It IS the thought that counts
More and more people seem to have forgotten what the point of gift giving is. On behalf of Martha Stewart, I'm going to remind everyone. A gift should one of two things, or both:
1)Something someone wants (you think) but either can't afford it for themselves (because they are 7 years old and don't have a job) or would not buy it for themselves because it is impractical and unnecessary (i.e. a dog snuggie. Except my friend Kim just bought one for her dog. So I can't give her that).
2) Something that communicates to the recipient, Hey, I get you, and I'm actually thinking of you and not myself for a change. I personally would hate a 3-year subscription to Cuneiform Studies, but I realize what a massive geek you are, so I shelled out the money just for you.
It seems like the chief destroyer of traditional gift giving has been the Gift Card. Don't get me wrong, I have given my share of gift cards and will continue to do so. I think gift cards are fine especially when you are not exchanging gifts with someone (as in it's a one-way transfer) and/or you don't know the recipients too well (i.e. Charlotte's day care teachers). But generally nothing is more perfunctory than a gift card, it is basically cash not even well-disguised. It is like cash with its hands over its eyes thinking you can't see it because it can't see you. That doesn't work too well for Charlotte, and a gift card certainly isn't getting away with it.
When you have people exchanging gift cards with each other, you have officially entered the realm of what-the-heck-is-the-point. Also in this realm, in my opinion, is when full grown adults with jobs tell each other what they want for Christmas. My husband's family--and I'm not putting them down, I love them more than anything--is particularly bad about this, and I have joined in the absurdity on more than one occasion. So we buy Kevin's parents the toaster oven they want, and they buy us the coffee pot we want, and we both spend $50. I don't think I am a massive Scrooge to say, why don't we just buy ourselves what we want and be done with it? We actually have stopped exchanging gifts altogether, because it literally degenerated into cash exchanges one year, and at that juncture it became easier to deny the Holocaust than it did to deny the pointlessness of our gift giving (which means that President Ahmadinejad is probably out buying us some loot as I speak).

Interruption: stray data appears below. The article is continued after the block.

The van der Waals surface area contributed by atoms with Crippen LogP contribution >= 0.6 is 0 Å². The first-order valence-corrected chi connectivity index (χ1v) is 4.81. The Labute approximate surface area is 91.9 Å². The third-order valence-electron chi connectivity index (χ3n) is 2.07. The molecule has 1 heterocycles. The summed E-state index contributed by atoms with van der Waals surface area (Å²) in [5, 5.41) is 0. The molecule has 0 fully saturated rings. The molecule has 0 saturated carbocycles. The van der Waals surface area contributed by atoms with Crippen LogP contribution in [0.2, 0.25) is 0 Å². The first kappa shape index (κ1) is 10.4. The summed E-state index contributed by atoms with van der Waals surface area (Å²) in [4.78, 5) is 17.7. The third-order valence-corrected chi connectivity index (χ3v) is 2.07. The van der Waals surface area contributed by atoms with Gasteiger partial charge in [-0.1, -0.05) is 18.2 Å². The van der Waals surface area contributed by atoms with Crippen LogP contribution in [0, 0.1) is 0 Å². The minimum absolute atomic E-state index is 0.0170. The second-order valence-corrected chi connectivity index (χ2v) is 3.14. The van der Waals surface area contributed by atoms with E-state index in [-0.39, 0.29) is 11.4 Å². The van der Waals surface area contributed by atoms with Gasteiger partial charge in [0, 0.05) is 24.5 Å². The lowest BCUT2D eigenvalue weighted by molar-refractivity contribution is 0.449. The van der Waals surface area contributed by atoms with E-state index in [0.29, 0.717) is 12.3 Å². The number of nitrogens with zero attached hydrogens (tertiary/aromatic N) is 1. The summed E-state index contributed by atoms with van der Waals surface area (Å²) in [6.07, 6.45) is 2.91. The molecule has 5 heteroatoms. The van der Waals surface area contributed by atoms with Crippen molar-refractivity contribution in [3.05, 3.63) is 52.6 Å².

On this topic, I give my parents a lot of credit, because while I have gotten many gifts from them that I didn't exactly cherish forever, I have almost never known what I was getting. My mother never asks me what I want, which means she has to put some thought into it. Personally, I would rather get a kitty cat sweatshirt I didn't expect than a blender I asked for, unless the blender can make margaritas by itself and clean the whole kitchen after and costs like $1 million and my best friend Bono gave it to me. Then I'll totally take the blender. Or just Bono. I would take Bono even if I asked for him, which I do every year (not in a romantic way or anything, I just want to hang out) and somehow no one ever comes through.